Donor age predicts calcineurin inhibitor induced neurotoxicity after liver transplantation
Editorial Commentary

Donor age predicts calcineurin inhibitor induced neurotoxicity after liver transplantation

Giovanni Battista Levi Sandri1, Valerio Giannelli2, Giuseppe Maria Ettorre1

1Division of General Surgery and Liver Transplantation, San Camillo Hospital, Rome, Lazio, Italy; 2Liver and Transplant Unit, San Camillo Forlanini Hospital, Rome, Italy

Correspondence to: Giovanni Battista Levi Sandri, MD, PhD. Division of General Surgery and Liver Transplantation, San Camillo Hospital, Rome, Lazio, Italy. Email: gblevisandri@gmail.com.

Provenance: This is an invited article commissioned by the Editorial Office of Translational of Gastroenterology and Hepatology.

Comment on: Lué A, Martinez E, Navarro M, et al. Donor Age Predicts Calcineurin Inhibitor Induced Neurotoxicity After Liver Transplantation. Transplantation 2019;103:e211-5.


Received: 15 November 2019; Accepted: 05 December 2019; Published: 05 July 2020.

doi: 10.21037/tgh.2019.12.08


Liver transplantation is a curative therapy for many liver diseases. Grade of liver cirrhosis is classified with the Model for End-Stage Liver Disease (MELD) score and the Child-Turcotte-Pugh score. This last one employs five clinical measures of liver disease, including hepatic encephalopathy. After liver transplantation, immunosuppressive treatments are mandatory to obtain graft survival. The commonly immunosuppressive protocol includes calcineurin inhibitor like tacrolimus, corticosteroid, and mycophenolate mofetil.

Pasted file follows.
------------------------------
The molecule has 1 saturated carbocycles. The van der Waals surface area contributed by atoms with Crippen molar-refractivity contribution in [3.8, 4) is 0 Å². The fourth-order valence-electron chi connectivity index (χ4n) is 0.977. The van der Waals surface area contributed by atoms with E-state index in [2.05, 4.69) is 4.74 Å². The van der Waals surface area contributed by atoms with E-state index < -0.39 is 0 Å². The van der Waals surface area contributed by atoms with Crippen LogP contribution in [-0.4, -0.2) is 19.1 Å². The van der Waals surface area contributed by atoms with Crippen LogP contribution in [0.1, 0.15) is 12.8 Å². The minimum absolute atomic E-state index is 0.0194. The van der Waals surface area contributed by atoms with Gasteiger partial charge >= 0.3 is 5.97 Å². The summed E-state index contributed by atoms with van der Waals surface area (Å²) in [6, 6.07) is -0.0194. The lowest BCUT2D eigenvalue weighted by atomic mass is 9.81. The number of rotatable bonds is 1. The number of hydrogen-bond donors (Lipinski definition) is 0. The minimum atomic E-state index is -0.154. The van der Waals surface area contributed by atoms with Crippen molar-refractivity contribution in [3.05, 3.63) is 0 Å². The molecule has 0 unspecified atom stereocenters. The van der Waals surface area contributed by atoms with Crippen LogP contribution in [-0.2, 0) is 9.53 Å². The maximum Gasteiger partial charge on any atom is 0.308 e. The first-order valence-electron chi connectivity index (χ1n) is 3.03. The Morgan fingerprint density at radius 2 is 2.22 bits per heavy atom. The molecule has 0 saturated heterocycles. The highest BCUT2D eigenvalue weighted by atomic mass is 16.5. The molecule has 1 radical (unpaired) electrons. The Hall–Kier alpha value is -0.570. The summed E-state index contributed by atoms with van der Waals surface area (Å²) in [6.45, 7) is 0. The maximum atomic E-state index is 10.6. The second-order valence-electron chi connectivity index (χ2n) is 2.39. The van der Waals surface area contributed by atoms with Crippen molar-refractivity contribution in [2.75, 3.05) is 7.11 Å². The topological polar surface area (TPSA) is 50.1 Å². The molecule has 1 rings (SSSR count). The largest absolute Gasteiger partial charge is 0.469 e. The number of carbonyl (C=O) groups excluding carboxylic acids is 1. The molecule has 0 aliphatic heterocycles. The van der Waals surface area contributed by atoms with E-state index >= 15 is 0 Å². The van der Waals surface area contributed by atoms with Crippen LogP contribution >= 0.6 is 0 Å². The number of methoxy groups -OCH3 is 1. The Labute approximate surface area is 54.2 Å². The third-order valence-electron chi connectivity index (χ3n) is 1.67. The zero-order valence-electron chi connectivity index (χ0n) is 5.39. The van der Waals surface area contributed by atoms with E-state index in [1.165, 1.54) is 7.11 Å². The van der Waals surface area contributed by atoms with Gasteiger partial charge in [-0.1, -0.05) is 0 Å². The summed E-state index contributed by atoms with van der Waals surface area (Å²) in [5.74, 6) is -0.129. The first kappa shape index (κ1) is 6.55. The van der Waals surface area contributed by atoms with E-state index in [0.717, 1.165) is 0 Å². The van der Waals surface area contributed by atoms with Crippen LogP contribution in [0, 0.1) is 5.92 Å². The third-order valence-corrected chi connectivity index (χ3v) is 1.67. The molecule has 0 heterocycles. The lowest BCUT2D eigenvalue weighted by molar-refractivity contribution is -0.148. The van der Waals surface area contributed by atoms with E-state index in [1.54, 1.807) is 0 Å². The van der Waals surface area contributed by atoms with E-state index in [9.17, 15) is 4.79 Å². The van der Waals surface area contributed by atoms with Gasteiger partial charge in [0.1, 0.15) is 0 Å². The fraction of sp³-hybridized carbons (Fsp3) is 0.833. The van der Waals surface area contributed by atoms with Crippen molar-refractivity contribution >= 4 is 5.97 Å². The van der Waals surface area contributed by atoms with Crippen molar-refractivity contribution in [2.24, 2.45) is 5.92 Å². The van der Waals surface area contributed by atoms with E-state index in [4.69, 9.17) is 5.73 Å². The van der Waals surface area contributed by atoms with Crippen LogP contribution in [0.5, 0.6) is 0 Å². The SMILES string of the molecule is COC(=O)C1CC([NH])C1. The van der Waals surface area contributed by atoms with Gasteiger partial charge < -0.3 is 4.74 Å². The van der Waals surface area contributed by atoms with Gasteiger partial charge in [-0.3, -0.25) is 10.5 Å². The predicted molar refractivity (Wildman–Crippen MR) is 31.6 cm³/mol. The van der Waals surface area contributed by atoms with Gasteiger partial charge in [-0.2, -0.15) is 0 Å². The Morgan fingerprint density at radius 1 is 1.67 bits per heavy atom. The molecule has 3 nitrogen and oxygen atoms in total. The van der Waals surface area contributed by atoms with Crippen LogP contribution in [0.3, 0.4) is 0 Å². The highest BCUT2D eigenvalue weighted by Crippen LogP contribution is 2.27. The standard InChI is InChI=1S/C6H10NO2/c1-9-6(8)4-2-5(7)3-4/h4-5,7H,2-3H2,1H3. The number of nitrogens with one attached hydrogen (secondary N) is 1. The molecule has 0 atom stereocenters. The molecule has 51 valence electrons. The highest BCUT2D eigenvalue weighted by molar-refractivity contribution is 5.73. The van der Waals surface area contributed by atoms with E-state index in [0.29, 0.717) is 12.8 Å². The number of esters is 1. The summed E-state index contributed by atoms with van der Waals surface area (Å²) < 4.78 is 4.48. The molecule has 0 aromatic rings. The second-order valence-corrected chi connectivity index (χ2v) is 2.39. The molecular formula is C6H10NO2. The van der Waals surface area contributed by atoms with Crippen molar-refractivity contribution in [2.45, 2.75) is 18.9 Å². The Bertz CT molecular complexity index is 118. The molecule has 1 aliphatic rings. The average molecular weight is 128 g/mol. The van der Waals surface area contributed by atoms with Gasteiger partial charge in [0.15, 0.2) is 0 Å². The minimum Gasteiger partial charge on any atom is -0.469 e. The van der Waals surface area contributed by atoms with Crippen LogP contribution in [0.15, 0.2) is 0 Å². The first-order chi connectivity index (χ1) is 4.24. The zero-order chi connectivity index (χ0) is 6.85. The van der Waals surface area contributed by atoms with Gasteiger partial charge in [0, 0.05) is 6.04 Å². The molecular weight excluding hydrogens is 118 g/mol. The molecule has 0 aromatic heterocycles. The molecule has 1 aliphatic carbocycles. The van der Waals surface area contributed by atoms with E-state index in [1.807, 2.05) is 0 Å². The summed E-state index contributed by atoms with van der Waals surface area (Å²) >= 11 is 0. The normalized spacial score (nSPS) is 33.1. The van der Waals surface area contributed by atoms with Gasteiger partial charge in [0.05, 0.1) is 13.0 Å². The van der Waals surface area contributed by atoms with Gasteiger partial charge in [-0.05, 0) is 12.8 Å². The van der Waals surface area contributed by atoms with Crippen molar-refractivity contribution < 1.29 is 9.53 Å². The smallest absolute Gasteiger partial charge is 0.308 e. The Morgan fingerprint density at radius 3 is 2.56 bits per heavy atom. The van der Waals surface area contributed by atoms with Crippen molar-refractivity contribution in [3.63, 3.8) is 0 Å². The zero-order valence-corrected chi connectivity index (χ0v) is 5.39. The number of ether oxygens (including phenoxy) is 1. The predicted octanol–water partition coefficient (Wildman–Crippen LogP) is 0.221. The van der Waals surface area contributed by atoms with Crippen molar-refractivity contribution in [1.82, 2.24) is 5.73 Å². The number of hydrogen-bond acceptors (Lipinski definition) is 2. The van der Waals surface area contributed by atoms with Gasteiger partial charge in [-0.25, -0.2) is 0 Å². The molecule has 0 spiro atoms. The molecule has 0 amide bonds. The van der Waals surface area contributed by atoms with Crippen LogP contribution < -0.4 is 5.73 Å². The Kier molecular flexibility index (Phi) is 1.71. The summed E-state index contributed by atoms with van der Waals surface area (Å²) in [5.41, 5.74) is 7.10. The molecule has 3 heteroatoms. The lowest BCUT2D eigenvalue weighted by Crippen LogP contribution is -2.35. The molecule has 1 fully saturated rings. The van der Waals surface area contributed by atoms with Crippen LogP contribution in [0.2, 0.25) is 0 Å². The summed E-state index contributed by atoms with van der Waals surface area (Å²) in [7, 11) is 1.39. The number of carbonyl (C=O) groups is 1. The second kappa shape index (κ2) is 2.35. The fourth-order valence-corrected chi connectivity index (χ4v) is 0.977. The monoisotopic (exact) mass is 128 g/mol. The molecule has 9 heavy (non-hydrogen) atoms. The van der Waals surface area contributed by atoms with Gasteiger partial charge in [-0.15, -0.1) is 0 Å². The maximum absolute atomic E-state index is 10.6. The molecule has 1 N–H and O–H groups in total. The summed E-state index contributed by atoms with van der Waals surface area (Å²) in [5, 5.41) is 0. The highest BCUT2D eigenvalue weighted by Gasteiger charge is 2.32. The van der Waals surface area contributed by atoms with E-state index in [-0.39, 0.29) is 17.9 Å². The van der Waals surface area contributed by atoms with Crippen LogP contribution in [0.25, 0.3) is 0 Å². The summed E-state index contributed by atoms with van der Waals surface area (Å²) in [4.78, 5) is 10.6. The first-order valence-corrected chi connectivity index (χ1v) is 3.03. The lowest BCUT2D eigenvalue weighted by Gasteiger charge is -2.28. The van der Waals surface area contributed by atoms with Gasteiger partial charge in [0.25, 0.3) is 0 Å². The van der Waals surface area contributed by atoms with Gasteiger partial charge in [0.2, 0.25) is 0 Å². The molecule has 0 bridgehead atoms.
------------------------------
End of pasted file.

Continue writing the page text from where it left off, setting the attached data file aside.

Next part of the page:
After liver transplantation different type of complication may occur, surgical or medical complication. A related immunosuppressive complication is namely the calcineurin inhibitor-induced neurotoxicity (CIIN), and may occur in patients after liver transplantation within the first year after transplant. Many studies have analyzed risk factors to develop CIIN. MELD score and Hepatic encephalopathy have been described to be two of them. Complication after liver transplant have been described to be influenced by many factors as donor (age, macrosteatosis, donation after circulatory death) and recipient (severity of liver disease, previous myocardial dysfunction) features, and factors related to transplant operation (duration of cold and warm ischemia time, blood products transfusion and calcium requirements, surgical technique, hyperkalemia and hypothermia after graft reperfusion) (1). How do all these factors related to donor, recipient, and transplantation may affect the morbidity and the success of the transplant procedure? Candidates to liver transplantation can be patients with a low grade of cirrhosis but with hepatocellular carcinoma. Contrariwise, most of them had severe liver cirrhosis, which affects all body performance (kidney, cardiac, pulmonary, muscles). Patients with high MELD or server sarcopenia due to malnutrition have more risk to develop complications after the transplantation. The quality of the graft depends on the donor’s BMI, history of diabetes, hypertension, alcohol intake. At the time of organ harvesting, how the liver is perfused. Liver transplantation surgery may be affected by previous supramesocolic operations of the recipient like a liver resection. The technical difficulty for the arterial anastomosis can increase the warm ischemia time. Lué et al. have reported an interesting study entitled “Donor age predicts calcineurin inhibitor-induced neurotoxicity after liver transplantation” (2). The authors analyzed a cohort of 175 transplants from January 2010 to September 2016. The authors described CIIN in 21.1% of cases. They found to have more likely CIIN in patients with previous hepatic encephalopathy. This result confirms the previous literature (3). More interesting is the higher risk of CIIN according to the more upper donor age described by authors (P=0.002) within the CIIN group, the median age of 65 years old. Moreover, in logistic regression analysis, donor age was a risk factor associated with CIIN (P=0.027). The increasing number of candidates and the decreasing number of young donors push all transplant centers to use older donors moreover (4,5). Mediterranean countries like Spain or Italy have more and older population, and consequently, donor age is more often higher than 80 years old.